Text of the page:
Into the Abyss: Trump Fires Comey

FBI Director James Comey takes a break after three hours of testifying as the House Permanent Select Committee on Intelligence holds its first public hearing on allegations of Russian interference in the 2016 U.S. presidential election and the murky web of contacts between President Donald Trump's campaign and Russia, on Capitol Hill in Washington, Monday, March 20, 2017. (AP Photo/J. Scott Applewhite)
J. Scott Applewhite/AP
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Let me add a few more thoughts on the events of the evening.

There is a glorious swirl of irony, disingenuousness and bad faith in the vortex of opinions about James Comey and the notional rationale for firing him. Speaking just for myself, after Comey’s October 28th letter to Congress, I thought and think that by all rights he should have resigned. I think I wrote shortly after Trump’s election that by rights Comey should be fired but that it would be a national calamity if he was. An independent FBI Director was critical to the security of the nation as soon as a countdown started for Trump to become President of the United States.

Deputy Attorney General Rod Rosenstein wrote the memo articulating the argument for why James Comey should be fired. I was just speaking to one of my colleagues who said that in isolation, Rosenstein’s memo was not totally off base. Comey has made a number of big mistakes as FBI Director. (You can see the memo at the bottom of this article.) But that is really beside the point. As an argument in the abstract to justify why Comey could be fired, it’s an interesting argument. As an explanation of why Comey was in fact fired it is flatly ridiculous.

We heard earlier from CNN’s Jeff Zeleny that President Trump decided he wanted to fire Comey a week ago and then tasked Jeff Sessions with coming up with a rationale. But we don’t need Zeleny to tell us that. It’s obvious that this a rationale and not an explanation.

The idea that Trump fired Comey because he was unfair to Hillary Clinton or set aside DOJ guidelines in a way that was damaging to her is clearly not true. Indeed, it is so transparently nonsensical that putting it forward as a rationale suggests a certain presidential indifference to what anyone thinks.

As an accomplished lawyer, Rosenstein may have been able to justify the memo as an argument within the four corners of the document. But he knew that he was preparing an argument for firing the FBI Director while the FBI is investigating the President and his top associates for colluding with a foreign power to subvert a US election. The theory isn’t the point. The nature of the act is. This is a massive abuse of office. It is a very plausible basis for impeachment, though its plausibility in that regard is irrelevant unless and until there is political will in the Congress to take that step. Impeachment is  a political not a legal process.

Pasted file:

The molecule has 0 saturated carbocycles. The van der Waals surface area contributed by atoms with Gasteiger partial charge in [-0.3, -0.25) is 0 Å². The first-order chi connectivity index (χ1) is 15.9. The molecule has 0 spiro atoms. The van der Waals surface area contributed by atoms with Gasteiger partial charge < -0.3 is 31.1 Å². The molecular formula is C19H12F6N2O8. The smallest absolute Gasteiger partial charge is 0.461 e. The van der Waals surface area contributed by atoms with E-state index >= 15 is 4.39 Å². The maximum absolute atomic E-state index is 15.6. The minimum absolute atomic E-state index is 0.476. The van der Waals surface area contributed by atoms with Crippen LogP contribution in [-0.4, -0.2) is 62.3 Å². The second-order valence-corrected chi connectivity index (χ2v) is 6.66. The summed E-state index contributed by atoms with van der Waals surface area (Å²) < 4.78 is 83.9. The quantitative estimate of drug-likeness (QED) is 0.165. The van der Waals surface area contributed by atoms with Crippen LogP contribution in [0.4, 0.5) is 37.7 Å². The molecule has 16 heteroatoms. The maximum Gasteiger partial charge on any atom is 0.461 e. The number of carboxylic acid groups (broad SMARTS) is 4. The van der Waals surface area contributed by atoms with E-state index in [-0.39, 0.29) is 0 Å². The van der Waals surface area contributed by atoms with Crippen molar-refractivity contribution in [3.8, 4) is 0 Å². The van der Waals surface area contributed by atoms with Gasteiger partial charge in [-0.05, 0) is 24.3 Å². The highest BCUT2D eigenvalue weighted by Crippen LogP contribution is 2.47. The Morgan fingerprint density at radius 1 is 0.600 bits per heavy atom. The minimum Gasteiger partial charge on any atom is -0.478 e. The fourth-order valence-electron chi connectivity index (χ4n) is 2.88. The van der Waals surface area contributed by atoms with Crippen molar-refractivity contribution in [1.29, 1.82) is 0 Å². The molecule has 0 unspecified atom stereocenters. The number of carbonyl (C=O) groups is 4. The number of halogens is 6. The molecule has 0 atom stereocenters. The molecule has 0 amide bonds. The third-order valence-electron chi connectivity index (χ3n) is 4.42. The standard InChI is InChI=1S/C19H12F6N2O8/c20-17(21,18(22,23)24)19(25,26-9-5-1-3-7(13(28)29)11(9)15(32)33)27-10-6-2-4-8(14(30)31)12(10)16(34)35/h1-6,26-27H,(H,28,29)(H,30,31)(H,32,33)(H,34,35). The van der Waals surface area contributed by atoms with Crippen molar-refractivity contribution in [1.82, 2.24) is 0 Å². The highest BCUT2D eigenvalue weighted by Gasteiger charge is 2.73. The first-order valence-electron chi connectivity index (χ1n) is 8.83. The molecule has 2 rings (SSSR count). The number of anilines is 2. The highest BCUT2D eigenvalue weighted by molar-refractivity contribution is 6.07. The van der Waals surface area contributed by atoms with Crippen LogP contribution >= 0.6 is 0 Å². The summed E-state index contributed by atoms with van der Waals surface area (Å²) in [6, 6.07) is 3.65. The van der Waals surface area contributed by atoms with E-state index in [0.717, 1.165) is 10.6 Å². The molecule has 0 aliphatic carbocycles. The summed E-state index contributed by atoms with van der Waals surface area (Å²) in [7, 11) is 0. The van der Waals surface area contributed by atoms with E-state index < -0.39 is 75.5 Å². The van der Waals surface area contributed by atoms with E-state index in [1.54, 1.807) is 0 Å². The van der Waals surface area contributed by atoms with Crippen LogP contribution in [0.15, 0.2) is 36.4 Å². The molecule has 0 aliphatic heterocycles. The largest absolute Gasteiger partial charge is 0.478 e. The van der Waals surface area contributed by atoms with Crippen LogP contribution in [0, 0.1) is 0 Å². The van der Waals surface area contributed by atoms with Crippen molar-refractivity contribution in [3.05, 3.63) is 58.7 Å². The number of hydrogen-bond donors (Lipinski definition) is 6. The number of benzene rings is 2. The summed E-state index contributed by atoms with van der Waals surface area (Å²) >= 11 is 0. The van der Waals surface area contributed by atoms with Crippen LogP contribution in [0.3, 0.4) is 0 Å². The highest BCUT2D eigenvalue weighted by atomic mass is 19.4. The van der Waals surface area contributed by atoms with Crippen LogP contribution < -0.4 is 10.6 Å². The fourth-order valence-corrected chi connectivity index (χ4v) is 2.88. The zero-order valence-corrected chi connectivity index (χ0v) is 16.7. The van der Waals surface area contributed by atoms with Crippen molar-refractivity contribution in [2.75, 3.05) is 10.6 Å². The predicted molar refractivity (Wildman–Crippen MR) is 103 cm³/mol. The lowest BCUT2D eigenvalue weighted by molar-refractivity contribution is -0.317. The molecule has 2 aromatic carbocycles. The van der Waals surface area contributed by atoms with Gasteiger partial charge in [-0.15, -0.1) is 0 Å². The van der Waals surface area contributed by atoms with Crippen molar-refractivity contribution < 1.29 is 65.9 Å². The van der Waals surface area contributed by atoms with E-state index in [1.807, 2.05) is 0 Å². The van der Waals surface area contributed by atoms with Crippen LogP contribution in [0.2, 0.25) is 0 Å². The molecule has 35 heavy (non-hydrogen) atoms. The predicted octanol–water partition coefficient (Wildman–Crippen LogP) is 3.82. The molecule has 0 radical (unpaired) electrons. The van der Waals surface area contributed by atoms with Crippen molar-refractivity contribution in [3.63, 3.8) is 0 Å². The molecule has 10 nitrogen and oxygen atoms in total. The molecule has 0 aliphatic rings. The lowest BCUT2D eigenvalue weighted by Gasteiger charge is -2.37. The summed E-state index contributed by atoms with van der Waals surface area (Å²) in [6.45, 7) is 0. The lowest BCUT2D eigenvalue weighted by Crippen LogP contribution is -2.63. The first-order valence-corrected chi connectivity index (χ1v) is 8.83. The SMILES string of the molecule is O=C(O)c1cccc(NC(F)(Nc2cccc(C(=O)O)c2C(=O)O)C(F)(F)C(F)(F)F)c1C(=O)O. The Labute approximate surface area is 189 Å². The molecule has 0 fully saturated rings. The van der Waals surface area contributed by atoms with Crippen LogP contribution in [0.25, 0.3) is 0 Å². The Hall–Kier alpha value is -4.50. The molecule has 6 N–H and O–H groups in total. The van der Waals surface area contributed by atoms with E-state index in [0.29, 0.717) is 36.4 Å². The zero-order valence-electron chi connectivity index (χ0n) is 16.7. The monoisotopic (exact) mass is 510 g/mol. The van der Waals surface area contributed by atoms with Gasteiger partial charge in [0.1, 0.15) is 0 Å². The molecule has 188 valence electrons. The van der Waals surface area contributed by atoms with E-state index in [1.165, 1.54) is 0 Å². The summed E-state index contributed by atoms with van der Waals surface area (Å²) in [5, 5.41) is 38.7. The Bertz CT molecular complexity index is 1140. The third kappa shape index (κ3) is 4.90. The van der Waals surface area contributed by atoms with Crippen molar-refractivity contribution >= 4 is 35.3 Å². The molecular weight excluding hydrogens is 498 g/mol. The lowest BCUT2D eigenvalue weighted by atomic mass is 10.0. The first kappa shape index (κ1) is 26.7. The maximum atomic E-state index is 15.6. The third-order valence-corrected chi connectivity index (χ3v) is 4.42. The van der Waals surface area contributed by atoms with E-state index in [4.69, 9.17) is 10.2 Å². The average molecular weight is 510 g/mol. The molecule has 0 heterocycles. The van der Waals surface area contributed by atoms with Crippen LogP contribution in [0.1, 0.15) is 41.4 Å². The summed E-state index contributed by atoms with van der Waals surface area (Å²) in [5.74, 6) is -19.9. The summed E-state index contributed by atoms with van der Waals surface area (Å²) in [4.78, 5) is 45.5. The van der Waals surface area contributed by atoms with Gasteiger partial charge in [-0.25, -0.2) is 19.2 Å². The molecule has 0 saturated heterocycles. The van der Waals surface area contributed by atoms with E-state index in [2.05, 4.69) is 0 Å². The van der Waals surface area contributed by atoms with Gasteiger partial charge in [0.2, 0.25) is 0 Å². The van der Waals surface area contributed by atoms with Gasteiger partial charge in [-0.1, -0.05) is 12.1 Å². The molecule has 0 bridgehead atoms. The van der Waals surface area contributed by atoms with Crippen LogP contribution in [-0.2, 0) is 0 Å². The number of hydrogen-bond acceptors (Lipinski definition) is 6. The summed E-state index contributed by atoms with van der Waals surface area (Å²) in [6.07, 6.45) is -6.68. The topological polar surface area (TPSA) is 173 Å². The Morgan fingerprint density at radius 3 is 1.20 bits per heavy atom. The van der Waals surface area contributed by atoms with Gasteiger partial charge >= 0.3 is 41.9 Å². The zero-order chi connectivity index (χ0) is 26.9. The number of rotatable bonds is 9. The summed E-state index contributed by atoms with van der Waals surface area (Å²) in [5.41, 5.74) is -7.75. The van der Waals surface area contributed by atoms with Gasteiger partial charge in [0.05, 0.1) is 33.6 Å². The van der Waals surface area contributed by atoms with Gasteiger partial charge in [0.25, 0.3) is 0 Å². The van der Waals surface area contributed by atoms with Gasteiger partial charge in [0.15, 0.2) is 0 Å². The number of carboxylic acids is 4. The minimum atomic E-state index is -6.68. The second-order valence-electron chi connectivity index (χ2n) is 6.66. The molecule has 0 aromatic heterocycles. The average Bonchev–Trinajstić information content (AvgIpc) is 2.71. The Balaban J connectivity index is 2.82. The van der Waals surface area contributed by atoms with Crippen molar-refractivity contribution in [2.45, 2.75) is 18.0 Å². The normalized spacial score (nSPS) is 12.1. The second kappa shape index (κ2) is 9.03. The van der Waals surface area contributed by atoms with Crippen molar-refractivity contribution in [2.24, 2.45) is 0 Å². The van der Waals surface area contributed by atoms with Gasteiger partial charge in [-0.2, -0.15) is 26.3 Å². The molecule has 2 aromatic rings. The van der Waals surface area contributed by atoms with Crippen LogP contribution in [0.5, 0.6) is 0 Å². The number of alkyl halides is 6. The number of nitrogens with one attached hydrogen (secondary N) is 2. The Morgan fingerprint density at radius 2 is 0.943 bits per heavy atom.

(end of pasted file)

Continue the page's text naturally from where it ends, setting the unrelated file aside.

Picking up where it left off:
Why Rosenstein was party to this is impossible for me to answer at this point. He is said to be widely respected. But the deed itself tells the story.

Here’s the key issue.

Months ago Jeff Sessions recused himself from any involvement in the Russia probe. That recusal put the investigation in the hands of Deputy Attorney General Rod Rosenstein.

Whatever his reputation to this point, Rosenstein has zero credibility to run this investigation. The taint of corruption and disgrace on him permanent and irreversible.

Here’s the fundamental issue facing the country right now.

In criminal trials there are certain actions defendants can take from which judges will tell juries they can infer guilt. In a political context, this is one of those moments. We are now hearing word from White House officials that the White House is stunned at the backlash at Comey’s firing. Didn’t Democrats think he was doing a bad job? We’re even hearing commentators speculate that maybe this may have been a huge miscalculation. The White House didn’t realize how big a deal this was. In the final analysis I think this will be judged a major miscalculation – just not in the sense they mean. Frankly, no one is that naive. It doesn’t wash.

There is only one reasonable conclusion that can be drawn from the decision to fire Comey: that there is grave wrongdoing at the center of the Russia scandal and that it implicates the President. As I write this, I have a difficult time believing that last sentence myself. But sometimes you have to step back from your assumptions and simply look at what the available evidence is telling you. It’s speaking clearly: the only reasonable explanation is that the President has something immense to hide and needs someone in charge of the FBI who he believes is loyal. Like Jeff Sessions. Like Rod Rosenstein.

This is a very dark and perilous moment.

ABOUT THE AUTHOR

Josh Marshall is editor and publisher of TalkingPointsMemo.com.
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